Toronto homicide case highlights realities of domestic violence among seniors - The Globe and Mail

Original Article: The Globe and Mail  |  Molly Hayes  |  March 21, 2019

An 80-year-old Toronto man has been charged with the second-degree murder of his 79-year-old wife, reviving calls for a broader awareness of the vulnerabilities faced by seniors when it comes to domestic violence.

Police have released few details about the death of Helen Fronczak, believed to be the fourth victim of domestic homicide in Toronto so far this year.

Officers were called to her apartment in a high-rise building near Kipling Avenue and Eglinton Avenue West around 8:25 p.m. Monday. When they arrived, they discovered the woman with obvious signs of trauma. She was pronounced dead at the scene.

Her husband, Larry Fronczak, 80, was arrested and charged with second-degree murder.

Although much about that case is still unknown, it highlights the reality of domestic violence in the city, said Detective Ann-Marie Tupling, Toronto Police Service domestic-violence co-ordinator. She said the service receives an average of 17,000 to 19,000 domestic violence-related calls each year; the majority of victims of domestic violence are overwhelmingly women.

Because most of these victims are young, researchers argue the particular vulnerabilities faced by seniors are often overlooked.

“I think when we talk specifically about domestic violence we tend to overlook older women who may be victims of domestic violence. They’re certainly at lower risk compared to younger women, but they’re still at risk, and it needs to be recognized,” said Peter Jaffe, director of the Centre for Research and Education on Violence Against Women and Children at Western University.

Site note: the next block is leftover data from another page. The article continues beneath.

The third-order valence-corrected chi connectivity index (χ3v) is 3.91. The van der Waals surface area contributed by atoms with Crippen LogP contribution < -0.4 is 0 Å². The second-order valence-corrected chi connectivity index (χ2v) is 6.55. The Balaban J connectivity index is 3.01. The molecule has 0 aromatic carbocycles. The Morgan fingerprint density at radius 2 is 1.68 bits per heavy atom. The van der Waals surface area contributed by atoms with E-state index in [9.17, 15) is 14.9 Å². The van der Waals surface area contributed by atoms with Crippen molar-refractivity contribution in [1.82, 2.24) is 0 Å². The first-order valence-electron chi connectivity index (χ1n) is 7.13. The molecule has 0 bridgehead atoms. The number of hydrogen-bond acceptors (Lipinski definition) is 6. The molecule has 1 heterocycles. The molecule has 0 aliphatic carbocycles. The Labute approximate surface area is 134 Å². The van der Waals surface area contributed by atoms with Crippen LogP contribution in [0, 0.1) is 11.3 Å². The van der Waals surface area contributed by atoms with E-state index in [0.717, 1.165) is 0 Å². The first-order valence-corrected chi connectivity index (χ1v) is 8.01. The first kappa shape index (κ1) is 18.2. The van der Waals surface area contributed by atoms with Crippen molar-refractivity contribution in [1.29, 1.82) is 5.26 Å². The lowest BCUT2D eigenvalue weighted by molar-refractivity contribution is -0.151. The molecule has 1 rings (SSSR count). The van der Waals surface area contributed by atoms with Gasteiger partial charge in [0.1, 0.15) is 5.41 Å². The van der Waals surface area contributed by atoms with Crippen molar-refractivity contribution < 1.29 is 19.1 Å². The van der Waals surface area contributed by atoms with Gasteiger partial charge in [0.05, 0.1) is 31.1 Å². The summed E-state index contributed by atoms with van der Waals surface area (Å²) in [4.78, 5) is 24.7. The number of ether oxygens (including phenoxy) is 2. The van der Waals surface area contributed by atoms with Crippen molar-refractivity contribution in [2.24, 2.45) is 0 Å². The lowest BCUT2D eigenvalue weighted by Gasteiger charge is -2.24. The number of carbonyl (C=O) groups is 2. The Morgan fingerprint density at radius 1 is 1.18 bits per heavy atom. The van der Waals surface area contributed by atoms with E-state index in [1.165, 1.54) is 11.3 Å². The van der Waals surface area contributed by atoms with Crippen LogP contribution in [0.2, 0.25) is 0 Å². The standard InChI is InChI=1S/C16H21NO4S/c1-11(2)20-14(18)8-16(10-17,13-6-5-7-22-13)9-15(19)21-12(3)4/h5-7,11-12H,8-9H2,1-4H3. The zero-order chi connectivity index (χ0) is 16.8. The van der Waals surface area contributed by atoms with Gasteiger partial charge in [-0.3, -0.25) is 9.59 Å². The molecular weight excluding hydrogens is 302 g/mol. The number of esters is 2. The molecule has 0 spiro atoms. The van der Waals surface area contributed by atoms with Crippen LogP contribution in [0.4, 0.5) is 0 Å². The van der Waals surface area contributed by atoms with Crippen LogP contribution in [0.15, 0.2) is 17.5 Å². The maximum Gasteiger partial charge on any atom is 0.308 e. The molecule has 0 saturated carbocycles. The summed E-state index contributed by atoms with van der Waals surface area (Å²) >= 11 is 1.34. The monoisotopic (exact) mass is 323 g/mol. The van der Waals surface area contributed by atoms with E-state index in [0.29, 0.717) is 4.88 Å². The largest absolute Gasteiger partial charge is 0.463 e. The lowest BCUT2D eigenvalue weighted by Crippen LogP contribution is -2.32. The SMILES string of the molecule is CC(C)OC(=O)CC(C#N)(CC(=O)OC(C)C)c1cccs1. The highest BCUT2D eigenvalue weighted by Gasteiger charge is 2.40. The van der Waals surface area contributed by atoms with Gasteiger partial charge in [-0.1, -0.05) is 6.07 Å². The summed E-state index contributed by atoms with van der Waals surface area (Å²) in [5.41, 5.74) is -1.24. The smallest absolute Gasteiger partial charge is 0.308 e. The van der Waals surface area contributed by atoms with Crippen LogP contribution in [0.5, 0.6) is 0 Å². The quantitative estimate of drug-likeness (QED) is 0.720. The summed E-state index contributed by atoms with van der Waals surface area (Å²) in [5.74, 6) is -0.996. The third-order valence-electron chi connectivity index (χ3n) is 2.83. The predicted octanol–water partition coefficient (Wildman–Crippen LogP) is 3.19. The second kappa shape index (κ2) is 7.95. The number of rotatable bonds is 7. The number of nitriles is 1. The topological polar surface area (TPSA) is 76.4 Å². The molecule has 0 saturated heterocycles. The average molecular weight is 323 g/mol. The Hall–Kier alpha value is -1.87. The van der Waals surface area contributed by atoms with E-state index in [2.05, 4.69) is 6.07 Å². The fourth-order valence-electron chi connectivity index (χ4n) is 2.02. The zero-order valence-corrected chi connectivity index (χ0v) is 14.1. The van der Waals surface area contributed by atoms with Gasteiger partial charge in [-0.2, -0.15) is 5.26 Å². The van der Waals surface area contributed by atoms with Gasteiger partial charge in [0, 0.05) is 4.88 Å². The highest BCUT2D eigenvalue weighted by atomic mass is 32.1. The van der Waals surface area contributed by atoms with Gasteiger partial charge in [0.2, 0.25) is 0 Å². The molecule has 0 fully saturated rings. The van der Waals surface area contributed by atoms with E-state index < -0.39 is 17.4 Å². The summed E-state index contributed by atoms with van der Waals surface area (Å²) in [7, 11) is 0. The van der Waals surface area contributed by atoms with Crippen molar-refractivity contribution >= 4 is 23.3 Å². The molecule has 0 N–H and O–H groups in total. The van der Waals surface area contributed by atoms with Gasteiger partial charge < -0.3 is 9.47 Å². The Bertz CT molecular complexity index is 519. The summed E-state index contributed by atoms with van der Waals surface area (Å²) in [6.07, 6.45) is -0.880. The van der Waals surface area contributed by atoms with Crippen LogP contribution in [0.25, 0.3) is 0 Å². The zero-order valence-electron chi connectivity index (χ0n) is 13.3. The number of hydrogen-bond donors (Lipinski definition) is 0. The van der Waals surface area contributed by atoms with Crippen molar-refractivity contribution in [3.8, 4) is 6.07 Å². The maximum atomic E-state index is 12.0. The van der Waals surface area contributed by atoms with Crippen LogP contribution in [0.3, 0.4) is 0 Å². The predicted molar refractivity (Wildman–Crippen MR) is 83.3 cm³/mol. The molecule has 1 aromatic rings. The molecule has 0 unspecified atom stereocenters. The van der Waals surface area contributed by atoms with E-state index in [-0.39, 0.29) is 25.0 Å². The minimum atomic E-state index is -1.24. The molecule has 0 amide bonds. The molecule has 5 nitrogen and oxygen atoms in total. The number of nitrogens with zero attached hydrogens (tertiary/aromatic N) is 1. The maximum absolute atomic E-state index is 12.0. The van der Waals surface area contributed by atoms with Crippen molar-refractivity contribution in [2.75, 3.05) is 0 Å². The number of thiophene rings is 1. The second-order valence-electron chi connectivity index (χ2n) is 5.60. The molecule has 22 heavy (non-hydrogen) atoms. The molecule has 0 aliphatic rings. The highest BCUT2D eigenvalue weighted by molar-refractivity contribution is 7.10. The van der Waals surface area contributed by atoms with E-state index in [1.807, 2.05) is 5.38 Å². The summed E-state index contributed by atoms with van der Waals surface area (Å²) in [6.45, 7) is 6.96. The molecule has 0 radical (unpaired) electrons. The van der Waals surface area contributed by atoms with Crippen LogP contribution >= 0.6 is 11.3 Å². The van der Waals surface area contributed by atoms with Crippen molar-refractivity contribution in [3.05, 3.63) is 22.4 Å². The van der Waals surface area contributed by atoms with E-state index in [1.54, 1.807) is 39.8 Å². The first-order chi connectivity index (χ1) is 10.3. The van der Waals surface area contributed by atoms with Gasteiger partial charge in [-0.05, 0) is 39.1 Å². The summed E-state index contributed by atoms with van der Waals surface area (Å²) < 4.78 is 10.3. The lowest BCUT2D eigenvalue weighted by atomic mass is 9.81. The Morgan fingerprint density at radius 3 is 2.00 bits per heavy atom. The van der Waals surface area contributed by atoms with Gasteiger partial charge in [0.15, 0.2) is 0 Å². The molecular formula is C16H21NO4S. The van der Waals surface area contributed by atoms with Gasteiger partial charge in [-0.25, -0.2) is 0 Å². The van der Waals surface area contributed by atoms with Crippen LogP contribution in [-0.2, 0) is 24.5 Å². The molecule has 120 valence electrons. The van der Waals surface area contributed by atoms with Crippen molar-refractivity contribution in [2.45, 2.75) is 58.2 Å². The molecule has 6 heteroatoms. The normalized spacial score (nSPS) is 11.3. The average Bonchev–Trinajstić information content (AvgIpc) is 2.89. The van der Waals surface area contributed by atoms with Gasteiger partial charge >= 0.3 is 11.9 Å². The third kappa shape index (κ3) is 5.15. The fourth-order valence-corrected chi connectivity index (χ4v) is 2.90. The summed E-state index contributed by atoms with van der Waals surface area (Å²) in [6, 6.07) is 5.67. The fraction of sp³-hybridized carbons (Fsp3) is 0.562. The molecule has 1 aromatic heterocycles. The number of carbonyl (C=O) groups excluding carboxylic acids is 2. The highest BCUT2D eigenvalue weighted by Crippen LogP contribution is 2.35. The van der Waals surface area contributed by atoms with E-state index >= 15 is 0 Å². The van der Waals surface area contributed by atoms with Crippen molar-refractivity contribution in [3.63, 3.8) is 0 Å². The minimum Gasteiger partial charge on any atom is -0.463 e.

In nearby York Region, police are investigating the murder-suicide of a 68-year-old woman and her 73-year-old husband that took place in their home March 11. In that case, police had been called to the same home one day earlier by Sara Cimerman. Her husband, Efraim Cimerman, was charged with assault, and was ordered to stay away from the home. He had no previous criminal record and was released on a promise to appear in court later this month. But the next day, police were called to the home again – this time by a concerned family member – and the couple was found dead.

In Ontario, all intimate partner violence-related deaths are reviewed by a Domestic Violence Death Review Committee (DVDRC). According to the committee’s 2012 report, one in five women killed in Ontario between 1974 and 2012 were over 55.

Two-thirds of them, said Mr. Jaffe – who sits on the DVDRC – were isolated from social and work supports. Just over one-third were killed by an intimate partner. A unique factor amongst domestic-homicide cases involving older people is that, although fewer risk factors are usually present, the ones that are there – usually around mental or physical health – are quite pronounced, Mr. Jaffe said.

“The most significant risk factor that stands out [in cases of older people] is depression and health concerns,” he said.

Health and mobility issues and financial dependence can be barriers for older people accessing support, said Amber Wardell, co-ordinator for the Ontario Association of Interval and Transitional Houses’s Aging Without Violence project. But part of it, she said, could also be attitudinal.

“Maybe she really believes that this is a personal, private matter,” Ms. Wardell said. “And just that recognition of the idea of what is abuse, what is violence. And how that changes across generations.”

But ensuring those supports are reaching seniors who need them is still a challenge, partly due to the silos they operate in.

Mr. Jaffe agrees: “As a society we’re certainly more aware of elder abuse, and protecting our senior citizens, but domestic violence is still a subset of elder abuse that we tend to overlook.”